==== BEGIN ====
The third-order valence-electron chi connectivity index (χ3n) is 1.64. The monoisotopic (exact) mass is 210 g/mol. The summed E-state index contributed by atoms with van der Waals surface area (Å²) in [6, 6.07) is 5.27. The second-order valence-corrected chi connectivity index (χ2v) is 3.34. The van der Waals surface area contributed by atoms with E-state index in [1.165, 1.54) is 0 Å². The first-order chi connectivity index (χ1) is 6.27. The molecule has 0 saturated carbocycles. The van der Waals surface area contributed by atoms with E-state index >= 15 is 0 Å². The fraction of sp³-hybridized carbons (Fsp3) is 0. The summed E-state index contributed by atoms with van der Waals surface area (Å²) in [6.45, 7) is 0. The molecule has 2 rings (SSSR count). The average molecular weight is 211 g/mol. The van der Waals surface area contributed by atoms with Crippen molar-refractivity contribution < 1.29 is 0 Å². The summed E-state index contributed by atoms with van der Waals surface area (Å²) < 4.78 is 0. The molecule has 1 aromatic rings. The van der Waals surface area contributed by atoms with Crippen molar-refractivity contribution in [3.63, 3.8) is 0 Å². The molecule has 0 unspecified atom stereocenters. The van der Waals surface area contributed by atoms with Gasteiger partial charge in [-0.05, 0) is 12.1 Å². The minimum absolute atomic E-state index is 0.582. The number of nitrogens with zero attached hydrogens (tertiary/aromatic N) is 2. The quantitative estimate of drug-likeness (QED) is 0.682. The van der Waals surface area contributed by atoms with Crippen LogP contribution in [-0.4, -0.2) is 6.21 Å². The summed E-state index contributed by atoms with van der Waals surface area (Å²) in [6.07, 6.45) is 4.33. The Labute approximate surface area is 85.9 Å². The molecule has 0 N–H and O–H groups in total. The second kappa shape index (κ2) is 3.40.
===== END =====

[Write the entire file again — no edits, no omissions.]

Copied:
The third-order valence-electron chi connectivity index (χ3n) is 1.64. The monoisotopic (exact) mass is 210 g/mol. The summed E-state index contributed by atoms with van der Waals surface area (Å²) in [6, 6.07) is 5.27. The second-order valence-corrected chi connectivity index (χ2v) is 3.34. The van der Waals surface area contributed by atoms with E-state index in [1.165, 1.54) is 0 Å². The first-order chi connectivity index (χ1) is 6.27. The molecule has 0 saturated carbocycles. The van der Waals surface area contributed by atoms with E-state index >= 15 is 0 Å². The fraction of sp³-hybridized carbons (Fsp3) is 0. The summed E-state index contributed by atoms with van der Waals surface area (Å²) in [6.45, 7) is 0. The molecule has 2 rings (SSSR count). The average molecular weight is 211 g/mol. The van der Waals surface area contributed by atoms with Crippen molar-refractivity contribution < 1.29 is 0 Å². The summed E-state index contributed by atoms with van der Waals surface area (Å²) < 4.78 is 0. The molecule has 1 aromatic rings. The van der Waals surface area contributed by atoms with Crippen molar-refractivity contribution in [3.63, 3.8) is 0 Å². The molecule has 0 unspecified atom stereocenters. The van der Waals surface area contributed by atoms with Gasteiger partial charge in [-0.05, 0) is 12.1 Å². The minimum absolute atomic E-state index is 0.582. The number of nitrogens with zero attached hydrogens (tertiary/aromatic N) is 2. The quantitative estimate of drug-likeness (QED) is 0.682. The van der Waals surface area contributed by atoms with Crippen LogP contribution in [-0.4, -0.2) is 6.21 Å². The summed E-state index contributed by atoms with van der Waals surface area (Å²) in [6.07, 6.45) is 4.33. The Labute approximate surface area is 85.9 Å². The molecule has 0 N–H and O–H groups in total. The second kappa shape index (κ2) is 3.40.